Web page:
Actor Pierre Curzi , Co-Chair of the Canadian Coalition for Cultural Diversity, and musician Ludovic Njoh Mboule, President of Cameroon’s Coalition for Cultural Diversity, took part in the UNESCO debate on the cultural diversity convention on behalf of the International Liaison Committee of Coalition s for Cultural Diversity (ILC-CCD).

Speaking on behalf of some 500 organizations representing artists and cultural professionals from 31 countries—represented in the room by delegates of coalitions from Cameroon, Canada, France, Germany, Senegal, Slovakia and Switzerland—Curzi emphasized an essential objective of the convention for the cultural sector:

“For us as artists, it is a matter of being able to express our identity, our values, our language, our own accents through a strong culture accessible to all of our fellow citizens, but it is equally a matter of our being open and welcoming to cultural expressions from all other countries of the world.”

Mboule saluted the work done by UNESCO and the leader countries championing the convention, and highlighted the challenge ahead after adoption:

“We know that this is but a first step. For this convention to enter into effect, 30 countries must ratify it.

Given the pressure being applied on countries in the context of trade negotiations, it is imperative that the convention enter into effect as soon as possible.”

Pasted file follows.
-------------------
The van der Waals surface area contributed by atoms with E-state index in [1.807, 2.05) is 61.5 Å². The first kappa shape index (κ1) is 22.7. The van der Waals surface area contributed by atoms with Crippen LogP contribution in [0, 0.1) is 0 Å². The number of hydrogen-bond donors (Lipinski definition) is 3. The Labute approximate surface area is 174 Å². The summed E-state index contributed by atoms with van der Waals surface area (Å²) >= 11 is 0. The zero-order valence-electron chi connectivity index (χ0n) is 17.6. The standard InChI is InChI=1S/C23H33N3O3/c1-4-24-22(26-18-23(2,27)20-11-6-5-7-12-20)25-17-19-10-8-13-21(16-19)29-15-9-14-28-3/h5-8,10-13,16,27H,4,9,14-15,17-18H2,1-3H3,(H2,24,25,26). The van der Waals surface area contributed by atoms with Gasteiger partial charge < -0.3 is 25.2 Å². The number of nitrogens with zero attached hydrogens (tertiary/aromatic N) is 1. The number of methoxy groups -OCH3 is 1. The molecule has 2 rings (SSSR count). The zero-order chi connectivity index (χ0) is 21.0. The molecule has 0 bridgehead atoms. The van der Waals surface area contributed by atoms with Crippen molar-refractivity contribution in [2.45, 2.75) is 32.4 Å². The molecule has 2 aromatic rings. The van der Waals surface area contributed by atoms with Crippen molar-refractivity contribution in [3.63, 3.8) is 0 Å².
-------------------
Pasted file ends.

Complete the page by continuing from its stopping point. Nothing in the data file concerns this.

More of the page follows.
The international coalitions movement pledges to work in concert with all states to ensure the convention is ratified by the largest possible number of countries and to give it the full impact that it deserves.”

In addition, Cheikh Ngaïdo Bâ of Senegal spoke during the debate on behalf of the African Network of Coalitions for Cultural Diversity.

In a news release issued following the landslide adoption vote during UNESCO’s closing plenary session, the coalitions reiterated their pledge to work with leader countries to secure ratification of the convention on a rapid basis so that it enters into legal effect as soon as possible.

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U.S. Offer to Cut Agricultural Subsidies Breathes New Life Into WTO Doha Round Talks; What Will be Impact on Culture in Services Negotiations?

Just two months out from the December 13-18 WTO ministerial meeting in Hong Kong, and with negotiators in Geneva all but convinced the talks were headed for another failure on the scale of Cancun , a United States offer to significantly reduce agricultural subsidies has re-invigorated the WTO Doha negotiations.

Officials close to the talks noted that the U.S. offer was not without problems—it was artfully crafted to place maximum pressure on the European Union and other countries while being capable of implementation at relatively minor political cost at home—but they nonetheless characterized the proposal as a serious overture that would compel a response from other key players in the negotiations.

Progress in the agricultural negotiations has long been considered an essential condition to any movement in the broader Doha Round of talks.

What remained unclear as this issue of Coalition Currents went into production was what impact this movement in the agricultural talks would have on the services round—in particular with respect to audiovisual services.